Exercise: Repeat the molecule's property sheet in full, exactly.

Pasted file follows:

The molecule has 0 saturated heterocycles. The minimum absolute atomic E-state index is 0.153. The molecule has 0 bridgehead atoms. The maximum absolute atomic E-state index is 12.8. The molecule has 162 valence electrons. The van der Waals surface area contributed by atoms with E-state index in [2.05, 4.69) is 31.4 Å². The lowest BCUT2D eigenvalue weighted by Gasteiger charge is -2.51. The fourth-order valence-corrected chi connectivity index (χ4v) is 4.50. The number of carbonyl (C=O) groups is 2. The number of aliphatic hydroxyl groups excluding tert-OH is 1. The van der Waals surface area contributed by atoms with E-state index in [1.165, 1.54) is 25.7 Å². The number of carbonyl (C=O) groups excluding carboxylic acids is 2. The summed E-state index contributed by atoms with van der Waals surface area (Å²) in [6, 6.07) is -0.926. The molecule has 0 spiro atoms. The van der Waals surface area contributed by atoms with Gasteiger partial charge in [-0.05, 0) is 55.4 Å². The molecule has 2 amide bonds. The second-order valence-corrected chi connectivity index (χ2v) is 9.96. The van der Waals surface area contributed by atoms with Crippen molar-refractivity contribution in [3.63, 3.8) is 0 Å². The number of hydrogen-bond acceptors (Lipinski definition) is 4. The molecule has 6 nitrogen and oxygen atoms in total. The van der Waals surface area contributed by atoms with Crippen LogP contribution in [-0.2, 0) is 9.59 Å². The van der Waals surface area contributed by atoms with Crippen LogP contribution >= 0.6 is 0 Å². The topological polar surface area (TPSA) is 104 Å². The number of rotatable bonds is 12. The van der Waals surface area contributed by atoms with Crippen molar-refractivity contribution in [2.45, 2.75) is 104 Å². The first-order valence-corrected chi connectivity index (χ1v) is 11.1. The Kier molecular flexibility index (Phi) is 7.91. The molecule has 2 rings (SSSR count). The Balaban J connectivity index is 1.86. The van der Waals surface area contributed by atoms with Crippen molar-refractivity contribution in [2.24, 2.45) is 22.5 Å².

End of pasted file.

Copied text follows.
The molecule has 0 saturated heterocycles. The minimum absolute atomic E-state index is 0.153. The molecule has 0 bridgehead atoms. The maximum absolute atomic E-state index is 12.8. The molecule has 162 valence electrons. The van der Waals surface area contributed by atoms with E-state index in [2.05, 4.69) is 31.4 Å². The lowest BCUT2D eigenvalue weighted by Gasteiger charge is -2.51. The fourth-order valence-corrected chi connectivity index (χ4v) is 4.50. The number of carbonyl (C=O) groups is 2. The number of aliphatic hydroxyl groups excluding tert-OH is 1. The van der Waals surface area contributed by atoms with E-state index in [1.165, 1.54) is 25.7 Å². The number of carbonyl (C=O) groups excluding carboxylic acids is 2. The summed E-state index contributed by atoms with van der Waals surface area (Å²) in [6, 6.07) is -0.926. The molecule has 0 spiro atoms. The van der Waals surface area contributed by atoms with Gasteiger partial charge in [-0.05, 0) is 55.4 Å². The molecule has 2 amide bonds. The second-order valence-corrected chi connectivity index (χ2v) is 9.96. The van der Waals surface area contributed by atoms with Crippen molar-refractivity contribution in [3.63, 3.8) is 0 Å². The number of hydrogen-bond acceptors (Lipinski definition) is 4. The molecule has 6 nitrogen and oxygen atoms in total. The van der Waals surface area contributed by atoms with Crippen LogP contribution in [-0.2, 0) is 9.59 Å². The van der Waals surface area contributed by atoms with Crippen LogP contribution >= 0.6 is 0 Å². The topological polar surface area (TPSA) is 104 Å². The number of rotatable bonds is 12. The van der Waals surface area contributed by atoms with Crippen molar-refractivity contribution in [2.45, 2.75) is 104 Å². The first-order valence-corrected chi connectivity index (χ1v) is 11.1. The Kier molecular flexibility index (Phi) is 7.91. The molecule has 2 rings (SSSR count). The Balaban J connectivity index is 1.86. The van der Waals surface area contributed by atoms with Crippen molar-refractivity contribution in [2.24, 2.45) is 22.5 Å².